Amazon's third-quarter performance was lackluster which is causing the company concern over how it will perform during the upcoming holiday shopping season.
For years, Amazon has been the go-to location for holiday shopping. Black Friday deals and Prime shipping on those last-minute purchases for any forgotten presents have given it a corner on the market. But news of its financial predictions for the end of the year is dire.
Amazon’s third-quarter earnings report did not bring very positive news. Thanks to the Prime Day sale in July, the company did see a net increase in sales. Those rose 15% over last year.
However, in 2021 Prime Day fell in June, which is in the second quarter. So the 15% growth does not necessarily reflect how well Amazon performed this year. That said, the profit per share did outperform expectations – coming in at $.28, which was higher than the anticipated $.22.
Additionally, Amazon’s third-quarter balance sheets reflected a boost from Rivian. The company has a stake in the upcoming electric vehicle manufacturer. Rivian added $1.1 billion to Amazon’s profit.
Without Rivian’s contribution, Amazon only saw a profit of $2.5 billion. That is a tremendous drop from the previous year. In the third quarter of 2021, the company showed $4.9 billion in profit.
And the news of soft third-quarter sales is not as bad as it gets. Amazon predicts a tough holiday season on the horizon. According to CNET, they even anticipate the “possibility of zero profit.”
On Thursday, Brian Olsavsky, the company’s Chief Financial Officer, spoke with reporters about the forecasts. He said, “that Amazon is still optimistic about holiday shopping but wants to be cautious in its predictions.” And the predictions are certainly cautious.
Amazon believes its sales will fall between $140 and $148 billion. That is well below expectations. Wall Street had anticipated sales of $155.15 to round out the end of the year.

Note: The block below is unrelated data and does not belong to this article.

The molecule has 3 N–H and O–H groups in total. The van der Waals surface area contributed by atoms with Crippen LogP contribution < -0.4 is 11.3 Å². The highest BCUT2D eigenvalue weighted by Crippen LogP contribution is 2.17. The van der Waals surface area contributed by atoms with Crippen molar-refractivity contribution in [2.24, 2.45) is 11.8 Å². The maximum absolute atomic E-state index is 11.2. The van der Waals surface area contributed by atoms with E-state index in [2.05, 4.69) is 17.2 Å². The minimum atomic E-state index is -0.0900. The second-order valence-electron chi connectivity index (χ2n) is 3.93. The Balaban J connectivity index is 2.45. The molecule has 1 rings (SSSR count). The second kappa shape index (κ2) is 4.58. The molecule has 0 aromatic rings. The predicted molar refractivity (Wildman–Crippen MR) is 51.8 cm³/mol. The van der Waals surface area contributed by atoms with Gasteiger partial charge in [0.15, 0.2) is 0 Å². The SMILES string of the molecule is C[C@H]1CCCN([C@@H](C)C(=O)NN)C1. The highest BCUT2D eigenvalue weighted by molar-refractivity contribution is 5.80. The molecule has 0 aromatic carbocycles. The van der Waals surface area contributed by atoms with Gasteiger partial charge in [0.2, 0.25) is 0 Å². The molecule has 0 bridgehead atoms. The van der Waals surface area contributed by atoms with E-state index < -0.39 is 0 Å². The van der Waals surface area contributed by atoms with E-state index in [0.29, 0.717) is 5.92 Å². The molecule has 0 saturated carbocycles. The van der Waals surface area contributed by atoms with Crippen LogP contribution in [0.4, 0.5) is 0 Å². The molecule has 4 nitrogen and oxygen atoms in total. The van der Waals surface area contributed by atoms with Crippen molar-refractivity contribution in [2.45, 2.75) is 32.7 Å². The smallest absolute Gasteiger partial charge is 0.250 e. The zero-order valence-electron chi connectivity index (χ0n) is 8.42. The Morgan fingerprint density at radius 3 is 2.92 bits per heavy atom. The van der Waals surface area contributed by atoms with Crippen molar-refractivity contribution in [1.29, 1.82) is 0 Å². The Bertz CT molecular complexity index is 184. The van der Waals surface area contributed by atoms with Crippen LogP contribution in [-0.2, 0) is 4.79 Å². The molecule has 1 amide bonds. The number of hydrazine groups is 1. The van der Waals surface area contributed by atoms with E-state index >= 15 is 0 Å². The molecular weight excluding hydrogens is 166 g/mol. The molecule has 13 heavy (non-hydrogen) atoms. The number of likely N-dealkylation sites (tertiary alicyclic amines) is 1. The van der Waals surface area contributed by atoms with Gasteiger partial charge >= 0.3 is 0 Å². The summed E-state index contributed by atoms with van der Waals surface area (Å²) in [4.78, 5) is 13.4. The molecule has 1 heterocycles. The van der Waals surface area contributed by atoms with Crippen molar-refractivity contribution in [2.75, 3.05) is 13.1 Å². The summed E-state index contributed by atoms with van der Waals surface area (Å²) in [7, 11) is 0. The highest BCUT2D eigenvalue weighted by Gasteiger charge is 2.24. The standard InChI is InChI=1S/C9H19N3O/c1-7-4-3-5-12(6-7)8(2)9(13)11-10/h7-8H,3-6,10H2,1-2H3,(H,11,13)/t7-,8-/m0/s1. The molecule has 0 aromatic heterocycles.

Forecasts for the fourth-quarter financial performance are so gloomy that investors are losing faith. Early in the trading day Friday, Amazon’s stock fell 10%. At that point, it was trading as low as $99.61 per share.
The online retail giant’s financial struggles are not surprising news. They come at a time when other major companies are experiencing their own troubles. Snap and Microsoft both issued concerning third-quarter reports.
And Meta, Facebook’s parent company, had shocking news to report. It saw a second straight quarter of declining revenue. Plus, its profit fell to half of the previous year’s numbers.
Additionally, Alphabet (Google’s parent company) reported flagging sales earlier in the week. With Silicon Valley leaders increasingly reporting financial woes, it does not bode well for the economy. However, these industry leaders are not the only companies having a difficult time.
Smaller companies and independent operations are experiencing a pinch as spending tightens. At the press conference, Olsavsky told reporters, “we are prepared for what could be a slower growth period, like most companies.” It is sobering news since the holiday shopping season is imminent.
Shoppers have had to increasingly tighten their budgets due to the rising cost of necessary goods. With groceries and gas eating into any discretionary income, extra purchases may become a thing of the past. For now, companies like Amazon will have to wait and see how they weather the next few months.